Millennials Underestimate Retirement Savings Needs

By Lindsay Frankel
Inside Subprime: August 27, 2020

A new survey from the Transamerica Center for Retirement Studies revealed that while most Millennials are saving for retirement, they grossly underestimate how much they’ll need to retire comfortably. Millennials, like most workers, aren’t educated about how much they should amass before retirement age. 44 percent of workers reported that their retirement savings estimates were mere guesses. 

What Are Millennials’ Retirement Savings Estimates?

Millennials estimate that they’ll need a median of $300,000 to retire comfortably, while Gen Xers and Baby Boomers estimate needing $500,000. They’re also more likely to procrastinate than other generations when it comes to setting aside money for retirement. More than half (51 percent) agreed with the statement “I prefer not to think about or concern myself with retirement investing until I get closer to my retirement date.”

The pandemic highlights the need for a backup plan if forced into early retirement, but most workers don’t have such a plan in place. Only 34 percent of Millennials have a financial strategy should they need to retire early. 

Though Millennials underestimate their retirement savings needs, most are exhibiting conscientious savings behavior. 72 percent are already making regular contributions to a 401(k) and/or saving outside of work. And the median age that Millennials begin saving for retirement is lower than other generations. For Millennials, the median age for initiating retirement savings is 24. For Gen Xers and Baby Boomers, it’s age 30 and age 35, respectively. 

Some Millennials are particularly prepared for retirement; almost one in four already have a $100,000 nest egg. And most Millennials (73 percent) said they prefer to live frugally in order to achieve future financial security.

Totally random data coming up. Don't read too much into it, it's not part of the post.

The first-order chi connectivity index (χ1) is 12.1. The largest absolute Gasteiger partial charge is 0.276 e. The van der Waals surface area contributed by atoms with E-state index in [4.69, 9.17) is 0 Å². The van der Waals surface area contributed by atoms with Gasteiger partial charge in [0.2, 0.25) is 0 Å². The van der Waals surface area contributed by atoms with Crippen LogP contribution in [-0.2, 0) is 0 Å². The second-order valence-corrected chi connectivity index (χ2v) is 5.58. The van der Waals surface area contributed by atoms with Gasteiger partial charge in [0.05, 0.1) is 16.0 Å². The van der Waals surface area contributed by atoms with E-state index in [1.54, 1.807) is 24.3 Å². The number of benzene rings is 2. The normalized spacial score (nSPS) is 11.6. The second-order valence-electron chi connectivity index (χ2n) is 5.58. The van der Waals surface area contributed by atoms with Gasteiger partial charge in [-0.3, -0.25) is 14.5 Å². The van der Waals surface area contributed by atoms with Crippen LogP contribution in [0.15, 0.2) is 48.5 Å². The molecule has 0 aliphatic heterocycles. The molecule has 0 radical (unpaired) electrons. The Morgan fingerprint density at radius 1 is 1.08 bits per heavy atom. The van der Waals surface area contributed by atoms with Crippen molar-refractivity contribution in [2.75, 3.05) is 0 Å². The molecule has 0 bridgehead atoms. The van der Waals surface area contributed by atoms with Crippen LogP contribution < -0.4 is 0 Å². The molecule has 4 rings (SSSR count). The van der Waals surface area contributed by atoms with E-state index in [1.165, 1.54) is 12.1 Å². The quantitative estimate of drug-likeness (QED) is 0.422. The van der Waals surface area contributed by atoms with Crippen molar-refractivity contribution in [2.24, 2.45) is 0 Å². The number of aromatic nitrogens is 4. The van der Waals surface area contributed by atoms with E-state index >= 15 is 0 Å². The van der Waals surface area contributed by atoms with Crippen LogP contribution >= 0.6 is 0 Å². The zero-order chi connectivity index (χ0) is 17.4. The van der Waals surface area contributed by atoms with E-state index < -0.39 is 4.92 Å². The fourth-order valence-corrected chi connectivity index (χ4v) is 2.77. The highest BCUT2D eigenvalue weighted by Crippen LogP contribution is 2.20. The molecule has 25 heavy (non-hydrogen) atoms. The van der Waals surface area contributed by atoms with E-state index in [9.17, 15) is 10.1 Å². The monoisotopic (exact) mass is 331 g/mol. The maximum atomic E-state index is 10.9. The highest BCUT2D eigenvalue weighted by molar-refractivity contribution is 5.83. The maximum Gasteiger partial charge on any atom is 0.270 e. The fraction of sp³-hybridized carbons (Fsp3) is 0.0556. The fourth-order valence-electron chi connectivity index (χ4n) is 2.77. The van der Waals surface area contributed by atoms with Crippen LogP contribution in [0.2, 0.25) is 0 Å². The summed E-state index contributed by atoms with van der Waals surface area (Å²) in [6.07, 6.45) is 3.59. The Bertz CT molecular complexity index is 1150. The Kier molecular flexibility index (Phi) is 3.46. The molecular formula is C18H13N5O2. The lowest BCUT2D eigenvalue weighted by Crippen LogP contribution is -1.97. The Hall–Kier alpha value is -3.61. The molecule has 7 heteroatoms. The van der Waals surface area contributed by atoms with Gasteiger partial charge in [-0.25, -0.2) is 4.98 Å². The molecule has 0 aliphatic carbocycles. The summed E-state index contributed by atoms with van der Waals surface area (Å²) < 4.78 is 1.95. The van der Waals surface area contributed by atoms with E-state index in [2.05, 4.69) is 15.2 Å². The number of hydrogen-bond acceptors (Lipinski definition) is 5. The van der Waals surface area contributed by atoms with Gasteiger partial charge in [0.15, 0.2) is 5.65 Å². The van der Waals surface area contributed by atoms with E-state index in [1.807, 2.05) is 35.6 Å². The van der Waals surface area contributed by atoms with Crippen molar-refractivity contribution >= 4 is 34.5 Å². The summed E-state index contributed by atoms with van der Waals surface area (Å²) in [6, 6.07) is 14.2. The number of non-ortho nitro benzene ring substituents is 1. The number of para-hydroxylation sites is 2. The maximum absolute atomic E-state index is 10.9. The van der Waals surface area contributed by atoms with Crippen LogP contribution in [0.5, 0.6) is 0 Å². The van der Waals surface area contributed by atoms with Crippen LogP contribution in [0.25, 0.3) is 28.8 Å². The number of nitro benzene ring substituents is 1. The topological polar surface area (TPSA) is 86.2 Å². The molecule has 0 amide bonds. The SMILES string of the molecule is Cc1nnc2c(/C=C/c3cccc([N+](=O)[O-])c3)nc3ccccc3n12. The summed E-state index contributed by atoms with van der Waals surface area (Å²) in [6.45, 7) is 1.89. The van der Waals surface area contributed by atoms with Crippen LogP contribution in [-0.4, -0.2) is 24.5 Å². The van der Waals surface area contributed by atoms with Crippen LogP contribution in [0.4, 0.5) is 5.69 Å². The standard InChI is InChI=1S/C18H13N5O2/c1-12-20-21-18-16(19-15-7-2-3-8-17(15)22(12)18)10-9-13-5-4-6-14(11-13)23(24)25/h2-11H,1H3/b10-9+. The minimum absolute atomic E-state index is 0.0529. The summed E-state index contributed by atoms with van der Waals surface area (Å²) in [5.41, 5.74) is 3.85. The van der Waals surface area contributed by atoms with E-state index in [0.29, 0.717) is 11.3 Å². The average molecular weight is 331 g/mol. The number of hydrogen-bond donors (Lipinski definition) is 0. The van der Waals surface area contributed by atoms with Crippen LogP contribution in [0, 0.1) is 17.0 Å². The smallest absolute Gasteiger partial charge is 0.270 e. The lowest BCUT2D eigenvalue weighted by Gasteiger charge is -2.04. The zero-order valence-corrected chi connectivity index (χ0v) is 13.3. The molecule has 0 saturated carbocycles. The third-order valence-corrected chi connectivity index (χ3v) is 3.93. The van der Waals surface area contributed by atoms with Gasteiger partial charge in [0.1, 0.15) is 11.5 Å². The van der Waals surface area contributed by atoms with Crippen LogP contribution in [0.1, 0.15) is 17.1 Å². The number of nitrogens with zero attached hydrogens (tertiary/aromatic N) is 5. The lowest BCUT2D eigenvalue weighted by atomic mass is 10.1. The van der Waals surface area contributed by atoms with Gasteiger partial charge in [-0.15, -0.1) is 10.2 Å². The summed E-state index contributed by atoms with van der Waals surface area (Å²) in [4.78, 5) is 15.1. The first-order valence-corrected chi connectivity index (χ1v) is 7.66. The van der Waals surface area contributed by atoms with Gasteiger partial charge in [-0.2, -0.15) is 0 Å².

How Much Do Millennials Need to Retire Comfortably?

Financial experts recommend saving 70 percent of your pre-retirement salary per year of retirement. The amount that an individual will need varies based on expected lifestyle, retirement age, and location. For example, while $1 million would be enough to comfortably retire for 25 years in Columbus, it would only get you through 10 years of retirement in Manhattan. 

The age that Millennials start saving also impacts how much they should put away each year. According to recommendations from Fidelity Investments, here’s how much Millennials should have saved by age:

AgeAmount saved
301X starting salary
352X starting salary
403X starting salary
454X starting salary
506X starting salary
557X starting salary
608X starting salary
6710X starting salary

If you’re behind on your savings, you may need to contribute a greater percentage of your salary to a retirement account, find a way to earn extra income, or work part time into retirement. 

How to Save for Retirement

To retire comfortably, Fidelity recommends setting aside 15 percent of your pre-tax income each year for retirement, including employer contributions. The median amount that workers are putting away each year is 10 percent, according to the Transamerica study. 

Experts recommend keeping the money in a 401(k) or other tax-advantaged investment account rather than a savings account, since your money will accrue more interest this way. Automated contributions are a great way to hold yourself accountable. 

To be able to save 15 percent of your income, you’ll need a budget. Subtract your monthly bills and your retirement savings from your monthly income, and allocate what’s left over to spending categories or other savings goals. 

How Employers Can Help

The Transamerica study found that 72 percent of survey participants are interested in receiving education from their employers about reaching their retirement savings goals. Employers can provide guidance to ensure that employees are aware of how much they’ll need to save and how much they should contribute. Only 14 percent of Americans know when they’ll max out their contributions. Employers may also elect to automatically enroll new employees in a 401(k) plan. 

In general, financial literacy can go a long way in helping Americans prepare for retirement. One study revealed that Americans who receive financial guidance contribute a greater percentage of their annual salary to a retirement account. And another study found that Americans who are financially literate have double the wealth of those that lack financial skills and understanding. 

The Bottom Line

Most Millennials are not aware of how to achieve financial security in retirement. Without the right guidance about what is needed to retire comfortably, Millennials may fall short and be unprepared. In fact, one survey found that 64 percent of Americans are expected to retire with less than $10,000. That said, most Millennials are doing their best to save, and they’re even getting started earlier than previous generations. 

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